5. What does this custom say about my relationship with my friends? That we like our system. That it works for us. That we all pull our own weight, I guess. Gosh, it seems odd to be defending that when the original argument in this thread was about folks who don't pull their own weight.
6. Would I feel differently about them if we were to change our routine? Absolutely not - we are friends first and foremost. I would feel neither closer to nor distant from them because the money's not the point. Friendships are not transactional. As I described in another post in this thread, friends worth keeping are more than just "non-reciprocating dinner guests" or "middle-splitting fellow restaurant patrons."
7. Admitted? This isn't Diners Anonymous I was just offering my 2 cents (Canadian cents, so about 1.2 cents US) about a method that works for us and our friends so successfully that it eliminates thorny issues of resentment and perceived entitlement from getting in the way of spending enjoyable time together. Getting 5 couples out for dinner on the same night requires the effort of planning a lunar landing - we value our nights out. It would be a shame to go home miffed about money.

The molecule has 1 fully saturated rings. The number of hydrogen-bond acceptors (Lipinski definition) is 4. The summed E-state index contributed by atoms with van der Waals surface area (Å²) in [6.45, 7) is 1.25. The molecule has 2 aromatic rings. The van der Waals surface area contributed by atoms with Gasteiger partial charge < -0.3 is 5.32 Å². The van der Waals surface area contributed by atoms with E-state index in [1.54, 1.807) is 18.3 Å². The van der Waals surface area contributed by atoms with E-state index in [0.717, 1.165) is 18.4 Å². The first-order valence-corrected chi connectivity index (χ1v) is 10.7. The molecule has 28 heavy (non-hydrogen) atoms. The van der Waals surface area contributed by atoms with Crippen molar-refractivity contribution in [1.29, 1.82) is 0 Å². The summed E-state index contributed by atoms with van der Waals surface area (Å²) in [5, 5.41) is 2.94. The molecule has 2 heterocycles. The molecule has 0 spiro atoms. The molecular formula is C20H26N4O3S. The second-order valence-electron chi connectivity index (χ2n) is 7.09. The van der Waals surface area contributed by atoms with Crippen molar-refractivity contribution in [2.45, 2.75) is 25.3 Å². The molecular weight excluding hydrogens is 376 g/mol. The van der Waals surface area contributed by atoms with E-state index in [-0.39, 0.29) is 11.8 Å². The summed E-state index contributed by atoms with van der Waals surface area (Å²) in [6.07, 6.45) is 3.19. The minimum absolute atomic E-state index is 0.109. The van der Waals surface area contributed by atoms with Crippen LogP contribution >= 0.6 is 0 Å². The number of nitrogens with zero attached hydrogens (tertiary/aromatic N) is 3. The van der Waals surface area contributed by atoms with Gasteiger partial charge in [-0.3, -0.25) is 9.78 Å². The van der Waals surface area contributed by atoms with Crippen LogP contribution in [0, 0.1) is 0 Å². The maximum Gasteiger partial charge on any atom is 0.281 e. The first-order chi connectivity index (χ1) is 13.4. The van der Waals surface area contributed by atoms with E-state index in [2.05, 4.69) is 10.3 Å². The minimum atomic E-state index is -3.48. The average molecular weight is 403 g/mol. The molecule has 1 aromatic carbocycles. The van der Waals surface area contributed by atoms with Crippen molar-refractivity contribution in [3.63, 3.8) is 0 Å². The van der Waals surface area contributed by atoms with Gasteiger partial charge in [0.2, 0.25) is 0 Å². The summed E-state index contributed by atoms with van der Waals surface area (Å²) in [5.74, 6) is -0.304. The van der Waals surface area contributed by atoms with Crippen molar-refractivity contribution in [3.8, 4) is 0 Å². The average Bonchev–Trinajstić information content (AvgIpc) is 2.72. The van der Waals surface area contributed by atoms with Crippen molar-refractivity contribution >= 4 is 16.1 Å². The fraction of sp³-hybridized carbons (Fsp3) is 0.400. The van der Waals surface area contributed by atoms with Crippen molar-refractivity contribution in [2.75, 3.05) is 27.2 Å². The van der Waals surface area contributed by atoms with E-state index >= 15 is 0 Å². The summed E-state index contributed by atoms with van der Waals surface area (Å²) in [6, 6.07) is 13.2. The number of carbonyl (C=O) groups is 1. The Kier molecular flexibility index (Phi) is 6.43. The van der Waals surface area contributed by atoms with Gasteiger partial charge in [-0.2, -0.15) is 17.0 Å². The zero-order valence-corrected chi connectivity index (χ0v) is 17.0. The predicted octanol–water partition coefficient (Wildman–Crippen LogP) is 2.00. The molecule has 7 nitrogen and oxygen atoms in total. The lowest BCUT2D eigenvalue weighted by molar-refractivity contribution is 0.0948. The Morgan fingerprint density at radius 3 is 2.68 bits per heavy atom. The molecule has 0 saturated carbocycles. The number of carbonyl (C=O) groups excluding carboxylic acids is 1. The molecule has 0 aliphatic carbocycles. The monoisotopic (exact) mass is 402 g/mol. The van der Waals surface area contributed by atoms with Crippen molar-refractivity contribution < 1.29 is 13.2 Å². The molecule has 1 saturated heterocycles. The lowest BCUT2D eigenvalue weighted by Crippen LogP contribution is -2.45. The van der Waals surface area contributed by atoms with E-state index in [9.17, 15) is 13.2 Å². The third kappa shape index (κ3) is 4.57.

I absolutely agree with Margaret Pilgrim (well said!) - friends are either "liked because" or "loved in spite of". I would add that sometimes they're just plain liked and it is rewarding to avoid the possibility of messing that up with small matters.
Posted 03 May 2002 - 03:33 PM